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Friday, November 30, 2007

Putin Puts the Boot In

For someone who claims to be wildly popular as a "national leader," Russian dictator Vladimir Putin's recent actions are inexplicable. They're the actions of a weak, cowardly tinpot who fears he can be ousted at any second. And they're not enough to satisfy him. At the eleventh hour before the elections, the Moscow Times tells us that he's embarked on a second round of crackdowns on foreign elections observers, wiping out the token presence he previously allowed, and he's arranged for Nashi -- that's right, his own Hitler youth cult -- to conduct the exit polling at the ballot stations. Now that is what you call leaving nothing to chance!

First, the observer crackdown:

The country's only group of independent election observers has been forced to reduce its activities ahead of weekend elections after coming under intense pressure from the authorities. Golos, a nongovernmental organization that receives EU and U.S. funding, has had to suspend its activities in the Samara region amid a criminal investigation that it says is politically motivated. The head of Golos' two offices in the region, Lyudmila Kuzmina, has been charged with installing unlicensed software on the group's computers. The investigation means that Golos, which has branches in 40 regions, from Kaliningrad to Vladivostok, will not be able to monitor the vote in Samara, Kuzmina said. More important, she said, it signals that the Kremlin is doing its best to squash criticism of the State Duma elections Sunday. "The goal of the authorities is to conduct the elections so quietly that you can't hear a mosquito," Kuzmina said by telephone from Samara. "We remain the only troublesome mosquito buzzing in the silence."

Kremlin spokesman Dmitry Peskov said he had never heard of Golos, so it was difficult to comment on the case. Peskov said, however, that Kuzmina's accusations "don't correspond with reality. The Kremlin's task is to conduct the elections legally and with maximum transparency," he said by telephone. But Peskov told foreign reporters at a meeting Tuesday night that President Vladimir Putin was referring to some foreign-funded NGOs involved in political activities when he spoke of greedy "jackals" taking orders from foreign patrons during a speech last week. Peskov refused to identify any of the NGOs, saying it was a job for law enforcement officials.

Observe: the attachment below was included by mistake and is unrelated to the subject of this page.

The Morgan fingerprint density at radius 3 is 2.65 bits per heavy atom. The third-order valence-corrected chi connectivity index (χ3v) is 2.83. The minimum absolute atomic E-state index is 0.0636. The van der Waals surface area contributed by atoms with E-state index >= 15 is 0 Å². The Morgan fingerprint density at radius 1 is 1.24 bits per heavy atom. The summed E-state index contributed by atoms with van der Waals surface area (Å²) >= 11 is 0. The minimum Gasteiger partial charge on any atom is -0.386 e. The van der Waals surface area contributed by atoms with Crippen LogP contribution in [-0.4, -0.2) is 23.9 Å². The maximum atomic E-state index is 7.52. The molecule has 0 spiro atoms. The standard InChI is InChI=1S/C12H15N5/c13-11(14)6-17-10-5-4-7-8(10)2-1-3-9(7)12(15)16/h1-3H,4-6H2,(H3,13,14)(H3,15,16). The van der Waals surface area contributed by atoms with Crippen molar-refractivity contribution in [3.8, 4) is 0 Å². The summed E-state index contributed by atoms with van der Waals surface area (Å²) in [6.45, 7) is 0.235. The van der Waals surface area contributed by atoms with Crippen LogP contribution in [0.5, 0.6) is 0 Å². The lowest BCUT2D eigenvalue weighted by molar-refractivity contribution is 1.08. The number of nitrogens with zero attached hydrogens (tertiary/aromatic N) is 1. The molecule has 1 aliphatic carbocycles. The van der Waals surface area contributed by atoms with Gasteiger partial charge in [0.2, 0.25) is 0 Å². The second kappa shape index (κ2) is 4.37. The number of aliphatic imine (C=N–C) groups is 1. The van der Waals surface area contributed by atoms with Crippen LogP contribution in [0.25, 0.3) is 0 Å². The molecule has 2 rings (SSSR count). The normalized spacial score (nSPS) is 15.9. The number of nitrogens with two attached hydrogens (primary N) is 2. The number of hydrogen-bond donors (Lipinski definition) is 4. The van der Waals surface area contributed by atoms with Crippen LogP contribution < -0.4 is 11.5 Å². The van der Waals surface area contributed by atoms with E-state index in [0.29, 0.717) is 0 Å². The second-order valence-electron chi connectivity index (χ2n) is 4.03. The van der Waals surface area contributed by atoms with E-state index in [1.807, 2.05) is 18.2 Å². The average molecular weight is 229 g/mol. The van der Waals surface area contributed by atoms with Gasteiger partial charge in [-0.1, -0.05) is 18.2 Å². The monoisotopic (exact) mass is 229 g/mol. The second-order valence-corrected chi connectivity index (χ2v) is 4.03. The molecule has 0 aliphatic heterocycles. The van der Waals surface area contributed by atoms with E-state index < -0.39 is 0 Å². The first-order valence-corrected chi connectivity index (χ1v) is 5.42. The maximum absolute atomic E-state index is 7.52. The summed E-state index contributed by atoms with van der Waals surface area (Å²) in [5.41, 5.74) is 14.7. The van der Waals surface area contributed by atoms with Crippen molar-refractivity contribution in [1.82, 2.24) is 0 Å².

Samara police are helping the local branch of the Federal Registration Service investigate whether Golos' offices failed to follow their charter and improperly spent money on communications equipment. Kuzmina herself has been barred from leaving Samara while she awaits trial on the software charges. Other organizations critical of the Kremlin have also faced charges of using unlicensed software this year, including a Chechen NGO and a regional office of Novaya Gazeta. The use of unlicensed software is widespread but rarely prosecuted. Vadim Malikov, the acting head of the registration service's Samara branch, did not specify Golos' purported violations in a written response to questions. He said only that Golos had committed "repeated legal violations" and "charter violations ... detected during planned inspections."

Police carried out the first inspection May 10, hours after Kuzmina criticized Samara authorities on Ekho Moskvy radio for detaining opposition activists who were distributing leaflets about a Dissenters' March. Police seized all the office computers. Kuzmina said the police had told her that "investigative information" had meant that it was necessary "to check the economic activities" of the NGO. The next day, on May 11, police sealed the office for a week and on May 18 closed it for three months for what they described as fire-safety violations. Later that month, a burst pipe flooded the office, destroying stacks of paperwork.

Golos activists continued working from home until the office reopened Sept. 10. But they have suspended all activities since Sept. 19, when the police began a new, monthlong check. In the meantime, the Federal Registration Service suspended the activities of Golos' other office for six months and asked a regional court to close it. Police charged Kuzmina in late October, but the case has yet to be sent to court. "Out of this fact, I draw the conclusion that the main aim is to put pressure on me," Kuzmina said. Kuzmina has been involved in public activities since the early 1990s and helped set up Samara branches for Yabloko, the Union of Right Forces and the Democratic Party.